Shankara on the Yoga Sutras Introduction for the general reader
Introduction for the general reader
The text translated here is an historical find: an unknown commentary on the Yoga sūtra-s of Patañjali by Śaṅkara, the most eminent philosopher of ancient India. Present indications are that it is likely to be authentic, which would date it about AD 700.
The many references to Yoga meditation in his accepted works have sometimes been regarded as concessions to accepted ideas of the time, and not really his own views. If he has chosen to write a commentary on Yoga meditation, it must have been a central part of his own standpoint, although he was opposed to some of the philosophical doctrines of the official Yoga school. One would expect a tendency to modify those unacceptable doctrines, if this text is really by Śaṅkara. This turns out to be the case.
For those familiar with yoga meditation, who want to go straight into the text, here is the method of presentation:
(1)The basic text, the Yoga sūtra-s of Patañjali (about AD 300), is displayed in large type thus:
sūtra I.1 Now the exposition of yoga
(2)Below each sūtra is a (mostly brief) commentary by Vyāsa (about AD 600). This is printed in italics, and set in from the left-hand margin. Sometimes this commentary is printed in separate paragraphs.
The word Now means that this is the beginning, and the topic now begun is understood to be an exposition of yoga
(3)Below each section of the Vyāsa commentary, and sometimes below the sūtra itself, is the newly discovered Śaṅkara sub-commentary (technically called a vivaraṇa), printed in roman type and not set in from the margin, thus:
No one will follow through the practices and restrictions of yoga unless the goal and the related means to it have been clearly set out, and the commentator first explains what they were in the mind of the sūtra author, so that people may be led to practice.
The structure of the Sanskrit text, which has to be followed in the translation, is that the words or phrases of the original sūtra, then of Vyāsa’s bhāṣya commentary, have first to be quoted and glossed, in order. In this translation, the sūtra or bhāṣya words being glossed in the main Śaṅkara vivaraṇa are given in italics.
sūtra II.48 From that, he becomes
immune to the opposites
(Vyāsa) When a posture has been mastered, he is not overwhelmed by opposites like heat and cold.
(Śaṅkara) From that, he becomes immune to the opposites. From that, from becoming firm in a posture. He gives an example of what he means: not overwhelmed by opposites like heat and cold.
The text is in four Parts: I Samādhi (sustained trance-concentration); II Means; III Glory (supernormal powers, limited and limiting); and IV Transcendental Aloneness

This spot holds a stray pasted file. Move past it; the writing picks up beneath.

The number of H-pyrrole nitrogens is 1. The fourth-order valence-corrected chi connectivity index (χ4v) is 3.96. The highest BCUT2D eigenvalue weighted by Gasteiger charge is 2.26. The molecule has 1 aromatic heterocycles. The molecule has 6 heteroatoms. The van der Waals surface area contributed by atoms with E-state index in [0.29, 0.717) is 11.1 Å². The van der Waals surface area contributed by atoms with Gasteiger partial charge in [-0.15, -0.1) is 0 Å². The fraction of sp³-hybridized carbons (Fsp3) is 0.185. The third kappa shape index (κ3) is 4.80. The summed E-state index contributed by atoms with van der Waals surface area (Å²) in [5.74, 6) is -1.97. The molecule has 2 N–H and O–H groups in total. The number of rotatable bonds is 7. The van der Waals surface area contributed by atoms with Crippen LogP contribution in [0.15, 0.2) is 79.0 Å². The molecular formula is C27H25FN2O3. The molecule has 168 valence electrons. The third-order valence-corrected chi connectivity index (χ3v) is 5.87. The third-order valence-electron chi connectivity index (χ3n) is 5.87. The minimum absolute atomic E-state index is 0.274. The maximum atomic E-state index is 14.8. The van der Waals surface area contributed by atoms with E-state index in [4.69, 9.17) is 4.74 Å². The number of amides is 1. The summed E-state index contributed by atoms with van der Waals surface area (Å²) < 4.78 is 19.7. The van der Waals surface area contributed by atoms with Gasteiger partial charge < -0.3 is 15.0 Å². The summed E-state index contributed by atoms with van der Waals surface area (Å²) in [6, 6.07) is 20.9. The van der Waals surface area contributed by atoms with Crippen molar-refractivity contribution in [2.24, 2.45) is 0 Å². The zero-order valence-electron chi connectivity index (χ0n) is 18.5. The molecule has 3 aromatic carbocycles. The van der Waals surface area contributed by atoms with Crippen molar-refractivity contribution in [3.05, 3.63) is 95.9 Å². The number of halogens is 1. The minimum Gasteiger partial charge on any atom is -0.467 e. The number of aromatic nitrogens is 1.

Yoga practice as a technique of meditation, under strict rules of morals, austerity and control of instinctive impulses, and generally with a religious background, is ancient in India. The aim is release from all limitations, including death. This is to be realized not by a physical or mental immortality, but by disentangling the true self- in this text called Puruṣa – from illusory identification with limitations. Then Puruṣa stands in its own nature, pure consciousness without the movement in consciousness called thought: this is release. In the philosophy of the Yoga school as it developed, it came to be called kaivalya or Transcendental Aloneness.
Such an ideal of release from the mind-cage is not appealing to the generality of mankind, who associate freedom with something like jubilation and triumphant states of mind. But the deepest tradition of what is now India always had a keen sense of the constriction of the body-mind complex. The yoga aspirant regards the man of the world, and also those aiming at supernormal enjoyments in some heaven, as prisoners simply wanting more prestige and space within the prison, or perhaps a better prison, but who have not realized that they are imprisoned. They are like the small children in a prison camp, who do not feel confined. Provided the food and affection hold up, and they are not frightened, their wishes do not go beyond immediate circumstances. They would not want to leave the place: it is home. But when they grow up, they feel the need to get out.
Still, the notion of a sort of mindless emptiness, which is the nearest most people can get to imagining consciousness absolute, is not attractive. Many yogic aspirants are thinking at the beginning of some of the supernormal powers and knowledge described in repetitive detail in the third part of these Yoga sūtra-s (with the warning that they are sources of inevitable pain). The powers are presented in the text not to invite people to practise them, but because some of them may occur spontaneously in anyone practising meditation on the true Self. Unless a practitioner has had some warning that one of these may come to him, and that they are all limited and limiting, and further that the disastrous excitement they cause may throw him back into the whirl of futile desires for a long time, he can be held up for years, or even a lifetime.
It is noteworthy that in this text, in his commentary on the five sūtra-s on God (I.23–28), Śaṅkara swings the whole trend of the practice towards oneness with God. He quotes the Gītā verse XI.55:
He who does works for Me, seeing Me as the supreme, devoted to Me, Free from attachment, without hatred for any, he comes to Me, O Pāṇḍava
In the Gītā this is identification with the creator-Lord, also described at great length in the commentary to the five Yoga sūtras here. It is quite different from the Transcendental Aloneness of the official Yoga school (to which, however, elsewhere he gives formal allegiance as a commentator on a Yoga text).